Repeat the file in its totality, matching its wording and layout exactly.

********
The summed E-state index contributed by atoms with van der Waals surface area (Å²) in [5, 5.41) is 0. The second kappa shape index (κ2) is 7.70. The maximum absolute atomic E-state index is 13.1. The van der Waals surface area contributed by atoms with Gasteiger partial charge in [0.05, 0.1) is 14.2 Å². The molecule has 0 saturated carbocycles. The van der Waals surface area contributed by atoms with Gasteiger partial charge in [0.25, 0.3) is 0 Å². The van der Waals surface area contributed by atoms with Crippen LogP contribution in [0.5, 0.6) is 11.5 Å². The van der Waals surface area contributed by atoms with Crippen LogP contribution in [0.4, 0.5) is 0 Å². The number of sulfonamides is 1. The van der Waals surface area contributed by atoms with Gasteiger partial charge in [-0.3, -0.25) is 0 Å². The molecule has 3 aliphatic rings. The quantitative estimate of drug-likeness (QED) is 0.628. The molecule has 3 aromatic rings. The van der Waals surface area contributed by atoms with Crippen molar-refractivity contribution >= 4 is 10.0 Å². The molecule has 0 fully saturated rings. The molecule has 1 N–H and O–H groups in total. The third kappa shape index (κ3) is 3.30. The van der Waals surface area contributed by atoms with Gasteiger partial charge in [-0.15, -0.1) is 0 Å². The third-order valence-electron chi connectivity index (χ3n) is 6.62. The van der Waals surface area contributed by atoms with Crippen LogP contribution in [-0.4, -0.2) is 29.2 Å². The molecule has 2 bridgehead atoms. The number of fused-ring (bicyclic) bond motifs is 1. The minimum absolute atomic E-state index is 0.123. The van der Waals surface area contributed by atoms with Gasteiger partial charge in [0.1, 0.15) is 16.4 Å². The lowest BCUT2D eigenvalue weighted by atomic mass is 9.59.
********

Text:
The summed E-state index contributed by atoms with van der Waals surface area (Å²) in [5, 5.41) is 0. The second kappa shape index (κ2) is 7.70. The maximum absolute atomic E-state index is 13.1. The van der Waals surface area contributed by atoms with Gasteiger partial charge in [0.05, 0.1) is 14.2 Å². The molecule has 0 saturated carbocycles. The van der Waals surface area contributed by atoms with Gasteiger partial charge in [0.25, 0.3) is 0 Å². The van der Waals surface area contributed by atoms with Crippen LogP contribution in [0.5, 0.6) is 11.5 Å². The van der Waals surface area contributed by atoms with Crippen LogP contribution in [0.4, 0.5) is 0 Å². The number of sulfonamides is 1. The van der Waals surface area contributed by atoms with Gasteiger partial charge in [-0.3, -0.25) is 0 Å². The molecule has 3 aliphatic rings. The quantitative estimate of drug-likeness (QED) is 0.628. The molecule has 3 aromatic rings. The van der Waals surface area contributed by atoms with Crippen molar-refractivity contribution >= 4 is 10.0 Å². The molecule has 0 fully saturated rings. The molecule has 1 N–H and O–H groups in total. The third kappa shape index (κ3) is 3.30. The van der Waals surface area contributed by atoms with Gasteiger partial charge in [-0.15, -0.1) is 0 Å². The third-order valence-electron chi connectivity index (χ3n) is 6.62. The van der Waals surface area contributed by atoms with Crippen LogP contribution in [-0.4, -0.2) is 29.2 Å². The molecule has 2 bridgehead atoms. The number of fused-ring (bicyclic) bond motifs is 1. The minimum absolute atomic E-state index is 0.123. The van der Waals surface area contributed by atoms with Gasteiger partial charge in [0.1, 0.15) is 16.4 Å². The lowest BCUT2D eigenvalue weighted by atomic mass is 9.59.